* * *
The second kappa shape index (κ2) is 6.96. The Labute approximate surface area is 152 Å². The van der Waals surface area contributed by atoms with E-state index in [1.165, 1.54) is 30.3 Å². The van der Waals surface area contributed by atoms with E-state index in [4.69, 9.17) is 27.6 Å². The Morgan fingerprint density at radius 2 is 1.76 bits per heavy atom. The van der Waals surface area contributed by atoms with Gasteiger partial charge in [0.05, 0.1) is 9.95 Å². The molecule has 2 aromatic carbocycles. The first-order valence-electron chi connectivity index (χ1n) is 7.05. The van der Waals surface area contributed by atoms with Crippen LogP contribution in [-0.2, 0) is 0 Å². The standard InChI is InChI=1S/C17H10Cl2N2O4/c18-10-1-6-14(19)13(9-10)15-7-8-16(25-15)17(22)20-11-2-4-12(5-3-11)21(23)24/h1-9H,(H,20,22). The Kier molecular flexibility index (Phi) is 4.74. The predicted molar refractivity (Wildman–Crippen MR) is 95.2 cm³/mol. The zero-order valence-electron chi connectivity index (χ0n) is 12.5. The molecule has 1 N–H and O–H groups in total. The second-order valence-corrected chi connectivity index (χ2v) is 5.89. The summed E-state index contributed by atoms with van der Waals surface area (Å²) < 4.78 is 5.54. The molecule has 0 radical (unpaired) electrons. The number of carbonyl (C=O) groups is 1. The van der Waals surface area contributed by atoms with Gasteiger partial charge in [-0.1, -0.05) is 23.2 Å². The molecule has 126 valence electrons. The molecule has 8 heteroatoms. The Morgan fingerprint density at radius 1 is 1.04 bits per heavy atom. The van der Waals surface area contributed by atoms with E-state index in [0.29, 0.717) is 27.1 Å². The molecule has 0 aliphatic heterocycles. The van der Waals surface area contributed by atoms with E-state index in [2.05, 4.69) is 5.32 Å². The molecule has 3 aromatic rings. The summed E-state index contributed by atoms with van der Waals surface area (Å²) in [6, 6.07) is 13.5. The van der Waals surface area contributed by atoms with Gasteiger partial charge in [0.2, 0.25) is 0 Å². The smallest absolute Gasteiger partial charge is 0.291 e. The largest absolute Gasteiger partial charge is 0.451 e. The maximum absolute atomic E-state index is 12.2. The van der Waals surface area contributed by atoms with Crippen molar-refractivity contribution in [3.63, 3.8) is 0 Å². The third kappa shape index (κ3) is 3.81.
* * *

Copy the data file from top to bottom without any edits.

The second kappa shape index (κ2) is 6.96. The Labute approximate surface area is 152 Å². The van der Waals surface area contributed by atoms with E-state index in [1.165, 1.54) is 30.3 Å². The van der Waals surface area contributed by atoms with E-state index in [4.69, 9.17) is 27.6 Å². The Morgan fingerprint density at radius 2 is 1.76 bits per heavy atom. The van der Waals surface area contributed by atoms with Gasteiger partial charge in [0.05, 0.1) is 9.95 Å². The molecule has 2 aromatic carbocycles. The first-order valence-electron chi connectivity index (χ1n) is 7.05. The van der Waals surface area contributed by atoms with Crippen LogP contribution in [-0.2, 0) is 0 Å². The standard InChI is InChI=1S/C17H10Cl2N2O4/c18-10-1-6-14(19)13(9-10)15-7-8-16(25-15)17(22)20-11-2-4-12(5-3-11)21(23)24/h1-9H,(H,20,22). The Kier molecular flexibility index (Phi) is 4.74. The predicted molar refractivity (Wildman–Crippen MR) is 95.2 cm³/mol. The zero-order valence-electron chi connectivity index (χ0n) is 12.5. The molecule has 1 N–H and O–H groups in total. The second-order valence-corrected chi connectivity index (χ2v) is 5.89. The summed E-state index contributed by atoms with van der Waals surface area (Å²) < 4.78 is 5.54. The molecule has 0 radical (unpaired) electrons. The number of carbonyl (C=O) groups is 1. The van der Waals surface area contributed by atoms with Gasteiger partial charge in [-0.1, -0.05) is 23.2 Å². The molecule has 126 valence electrons. The molecule has 8 heteroatoms. The Morgan fingerprint density at radius 1 is 1.04 bits per heavy atom. The van der Waals surface area contributed by atoms with E-state index in [0.29, 0.717) is 27.1 Å². The molecule has 0 aliphatic heterocycles. The van der Waals surface area contributed by atoms with E-state index in [2.05, 4.69) is 5.32 Å². The molecule has 3 aromatic rings. The summed E-state index contributed by atoms with van der Waals surface area (Å²) in [6, 6.07) is 13.5. The van der Waals surface area contributed by atoms with Gasteiger partial charge in [0.2, 0.25) is 0 Å². The smallest absolute Gasteiger partial charge is 0.291 e. The largest absolute Gasteiger partial charge is 0.451 e. The maximum absolute atomic E-state index is 12.2. The van der Waals surface area contributed by atoms with Crippen molar-refractivity contribution in [3.63, 3.8) is 0 Å². The third kappa shape index (κ3) is 3.81.